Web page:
# Icosahedron Resistor Network

Consider the icosahedral resistance network shown in the following figure. Each edge is made of a rod of resistance $r$. Select the option(s) that is(are) correct:

A) The resistance between points A and B is $\frac{r}{2}$

B) The resistance between points A and B is $\frac{r}{3}$

C) The resistance between any two adjacent vertices is $\frac{11r}{30}$

D) The resistance between any two adjacent vertices is $\frac{11r}{20}$

This question looks really tricky. This is a variation of the problem of finding the resistance of a wire cube. This can be solved in a similar way, using symmetry and equipotential reduction.

Let’s start off by finding the resistance between A and B, since this is easier than finding the resistance between adjacent vertices. On connecting a battery, the points marked in the same colour will be at the same potential.

You can clearly see the symmetry now. If we connect all the points with the same potential, we end up with the following resistor network (each resistance is $r$).

This is simple to solve. It’s resistance is $$R_{AB} = \frac r5 + \frac r{10} + \frac r5 = \boxed{\frac r2}$$ which corresponds to option (A).

Solving the network between adjacent vertices is a lot trickier. The first trick is to pick a pair of vertices from which symmetry is easily identifiable. If I connect my battery as shown in the following figure, it is easy to identify which points are equipotential and how the currents are flowing.

The dotted line shows the plane of symmetry of this icosahedron perpendicular to $CD$ whereas the blue dots show equipotential nodes. We can see that no current flows through $R_{AJ}$ and $R_{EB}$ since the ends are at the same potential. Also, at all equipotential points, no mixing of currents occurs. This means that $I_{AC} = I_{AD}$ and $I_{CE} = I_{ED}$, along with a few others. Performing some modifications on this circuit in line with the above observations reduces the complexity quite drastically as shown below:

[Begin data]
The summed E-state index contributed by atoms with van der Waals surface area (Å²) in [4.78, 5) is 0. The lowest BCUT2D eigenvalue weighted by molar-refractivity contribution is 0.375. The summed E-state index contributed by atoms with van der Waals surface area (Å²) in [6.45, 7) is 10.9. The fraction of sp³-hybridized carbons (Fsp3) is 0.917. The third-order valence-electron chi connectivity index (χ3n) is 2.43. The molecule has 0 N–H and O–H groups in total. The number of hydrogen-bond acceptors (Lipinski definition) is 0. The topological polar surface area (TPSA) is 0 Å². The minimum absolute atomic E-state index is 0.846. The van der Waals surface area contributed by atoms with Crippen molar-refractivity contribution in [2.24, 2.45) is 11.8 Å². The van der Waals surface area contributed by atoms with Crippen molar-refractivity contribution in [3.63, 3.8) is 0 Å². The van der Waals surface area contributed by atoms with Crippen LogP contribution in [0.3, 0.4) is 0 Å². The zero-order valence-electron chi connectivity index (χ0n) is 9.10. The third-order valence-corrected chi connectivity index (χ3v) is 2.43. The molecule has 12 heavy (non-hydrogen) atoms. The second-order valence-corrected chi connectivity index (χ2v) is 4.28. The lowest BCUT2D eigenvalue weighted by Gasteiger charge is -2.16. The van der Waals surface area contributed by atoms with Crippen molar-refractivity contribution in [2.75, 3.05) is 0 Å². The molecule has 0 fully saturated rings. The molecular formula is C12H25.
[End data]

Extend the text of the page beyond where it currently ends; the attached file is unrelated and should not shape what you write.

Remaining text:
Simplifying these resistors, we obtain a cubical network with a resistor across two opposite face diagonals

It is easy to see that $V_F = V_L$ and $V_G = V_K$. Connecting these two points and getting rid of the resistances $R_{GK}$ and $R_{LF}$, we get the following resistor network:

It is now simple to calculate the resistance across CD by using the formulae for resistors in parallel and series.

$$\begin{gather} \frac 1 {R_{FG}} = \frac 2 r + \frac 2 {3r} \\ R_{FG} = \frac{3r}{8} \\ \frac{1}{R_{CD}} = \frac{8}{11r} + \frac{2}{r} \\ \boxed{R_{CD} = \frac{11r}{30}} \end{gather}$$

Which corresponds to option (C)

A good problem that I came up with on my own; the next step is to do the same for a dodecahedric resistor network. Stay tuned for that :)